Informed comments and how to make them – Alexander McCall Smith

It’s really not that difficult to keep a conversation going by demonstrating non-existent knowledge, writes Alexander McCall Smith

It is not necessary to have read  Fifty Shades of Grey to pronounce judgement on the sort of people who read such stuff. Picture: Neil Hanna
It is not necessary to have read Fifty Shades of Grey to pronounce judgement on the sort of people who read such stuff. Picture: Neil Hanna

Do you need to know what you’re talking about? It is not unusual to find that people are reluctant to express views on our current political impasse on the grounds that as non-experts they can’t be expected to comment on complicated economic questions.

This is certainly an argument put forward by at least some opponents of the referendum as a device: how can ordinary people be expected to pronounce on something as arcane as an economic union? Others, of course, consider that attitude to be tantamount to a condonation of rule by a grand council of mandarins. These opposing views seem to recognise little room for compromise.

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A more general question arises from all this. When engaged in conversation with others – and not just on that issue – does one need to have any knowledge of the subject under discussion? The answer to this is surprising. Specialised knowledge is not necessary and should not inhibit anybody from expressing an opinion on, and enjoying a lengthy conversation about, virtually any subject. Here are some examples of areas in which a complete amateur may convincingly comment.

Rugby. There are very few short stories about rugby, and indeed the great rugby novel has yet to be written. However, here is a possible plot for a short story. A man ends up in the commentary box at Murrayfield by mistake. He knows nothing about the game, but is taken for the duty-television-commentator. He has to describe the action, and in the event does it rather well. He is offered a contract to do further matches, and accepts.

But is that frankly unbelievable? No. Conversing about rugby from a position of almost total ignorance is not at all difficult. All that is required is an ability to make remarks of a high degree of generality. Examples, mutatis mutandis, might be: “Scotland will need to be careful on Saturday.” Or, “The English defence will be a hard nut to crack.” One might also get away with: “Mutatis has had a very good season, I understand. And the same goes for Mutandis, you know. He’s pivotal to the Irish strategy.” Such remarks, backed up by not even the faintest idea of how rugby is played will sound convincing and keep the conversation going for some time.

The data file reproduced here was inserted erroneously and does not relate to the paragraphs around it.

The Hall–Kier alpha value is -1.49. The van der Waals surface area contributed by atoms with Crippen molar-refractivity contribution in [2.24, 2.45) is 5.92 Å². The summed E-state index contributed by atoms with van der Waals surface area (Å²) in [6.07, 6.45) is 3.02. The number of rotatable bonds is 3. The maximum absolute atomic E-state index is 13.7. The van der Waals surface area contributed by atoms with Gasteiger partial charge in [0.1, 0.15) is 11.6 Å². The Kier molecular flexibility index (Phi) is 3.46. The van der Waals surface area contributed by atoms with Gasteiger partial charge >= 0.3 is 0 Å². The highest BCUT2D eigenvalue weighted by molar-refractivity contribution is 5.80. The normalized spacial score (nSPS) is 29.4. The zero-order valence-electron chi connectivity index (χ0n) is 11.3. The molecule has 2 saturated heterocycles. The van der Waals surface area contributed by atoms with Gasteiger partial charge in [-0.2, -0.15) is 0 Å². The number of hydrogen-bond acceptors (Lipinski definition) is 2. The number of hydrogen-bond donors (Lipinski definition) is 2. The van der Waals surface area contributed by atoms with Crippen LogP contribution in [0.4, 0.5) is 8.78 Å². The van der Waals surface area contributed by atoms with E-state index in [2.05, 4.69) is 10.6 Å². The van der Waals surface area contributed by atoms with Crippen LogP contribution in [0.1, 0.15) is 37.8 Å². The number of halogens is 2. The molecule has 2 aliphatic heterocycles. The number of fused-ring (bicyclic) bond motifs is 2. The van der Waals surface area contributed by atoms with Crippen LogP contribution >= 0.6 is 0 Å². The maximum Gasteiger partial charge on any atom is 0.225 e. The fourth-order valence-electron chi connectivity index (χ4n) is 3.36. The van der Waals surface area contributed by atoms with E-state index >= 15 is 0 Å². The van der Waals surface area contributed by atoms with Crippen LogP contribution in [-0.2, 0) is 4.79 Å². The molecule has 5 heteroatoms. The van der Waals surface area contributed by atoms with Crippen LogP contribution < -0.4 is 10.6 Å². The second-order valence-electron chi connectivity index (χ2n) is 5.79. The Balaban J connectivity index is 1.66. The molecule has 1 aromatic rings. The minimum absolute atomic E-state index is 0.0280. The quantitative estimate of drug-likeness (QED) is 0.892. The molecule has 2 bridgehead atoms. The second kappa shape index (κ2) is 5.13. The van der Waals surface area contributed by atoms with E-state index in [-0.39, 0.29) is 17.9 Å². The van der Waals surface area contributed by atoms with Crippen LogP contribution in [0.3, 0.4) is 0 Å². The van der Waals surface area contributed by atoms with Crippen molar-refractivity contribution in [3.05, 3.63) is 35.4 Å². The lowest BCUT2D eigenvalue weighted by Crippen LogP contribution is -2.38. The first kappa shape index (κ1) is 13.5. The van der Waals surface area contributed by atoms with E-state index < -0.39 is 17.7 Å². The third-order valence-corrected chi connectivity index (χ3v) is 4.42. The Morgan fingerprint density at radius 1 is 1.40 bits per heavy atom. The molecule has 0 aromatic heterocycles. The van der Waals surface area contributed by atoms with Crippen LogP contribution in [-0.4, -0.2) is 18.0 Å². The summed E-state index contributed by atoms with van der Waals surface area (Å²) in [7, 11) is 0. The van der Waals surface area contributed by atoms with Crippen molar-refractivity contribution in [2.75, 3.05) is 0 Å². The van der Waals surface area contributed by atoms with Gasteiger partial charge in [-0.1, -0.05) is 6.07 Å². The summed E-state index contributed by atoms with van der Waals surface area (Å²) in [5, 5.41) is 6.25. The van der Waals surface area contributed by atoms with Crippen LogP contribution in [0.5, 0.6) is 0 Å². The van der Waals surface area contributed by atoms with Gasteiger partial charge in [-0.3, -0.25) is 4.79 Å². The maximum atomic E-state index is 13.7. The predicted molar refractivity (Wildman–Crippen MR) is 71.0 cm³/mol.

Books. The discussion of a particular book does not require that one should actually have read it. I have heard many people express a dismissive view of books that they certainly have not read. They do so very convincingly, and with some authority.

Comments of such a nature should be pithy – dreadful rubbish will often be enough. An alternative approach is to utter the name of an author and then roll one’s eyes upwards. That is an eloquent comment and will not go unnoticed. I have seen a number of people do that with popular authors, even when they have never read a word they have written. They utter the name of the author and their eyes move upwards. (It is rumoured that such authors do that themselves when they give their names.) Or they sigh – that is another way of expressing a view. If greater disapproval is to be expressed, then a sniff is appropriate. This is a typical conversation of that sort:

Fifty Shades of Grey …

Oh, heavens! (Sniff)

Why do people read that stuff?

Heaven knows! (Sniff followed by sigh)

Taboo subjects. Taboo subjects are, by their very nature, best avoided as those who enforce the taboo will be quick to escalate and then de-platform. That does not mean, however, that one cannot say something about them, provided you know the code. The problem is, though, that others know the code too. So if you say, “It’s important that people should be allowed to express their views on certain issues”, everybody will immediately know where you stand on a subject that … well, we all know is a difficult one.

Remuneration of executives, particulary bankers. This is a subject on which it is very important to express a view even if you have no actual knowledge of executive pay issues.

The key point here is to remember that this remuneration is always excessive. A good starting point is the observation that the banking sector is misplaced.

“Bankers”, you should say, “really belong in the voluntary sector and should be paid by the standards of that sector.” That, of course, is absolutely correct: nobody is forcing bankers to be bankers – they have all taken their jobs on a voluntary basis. Voluntary-sector pay is therefore appropriate.

It is important to be able to quote figures in this particular conversation. Of course one may not have them, but that does not matter as you can say, “We’re way out of line with the rest of Europe on this matter.” That, at least, is likely to be true: we are way out of line with Europe on most matters. If pressed, you might add, “The ratio between boardroom pay and average salaries is indefensible.” This is, of course, true, and actual knowledge of the ratio is unnecessary (try 53:1). Whatever it is, it’s clearly indefensible.

Specialist questions. Do not hesitate to talk about Mount Everest and the problem of pollution at Base Camp. Also pronounce on the shocking number of rank amateurs making the ascent. A discussion of stricter mountain licensing might then ensue, giving you further opportunity to demonstrate non-existent knowledge. Mind you, the condition of Everest is a real scandal. I have never been there, but I can tell you a thing or two about it…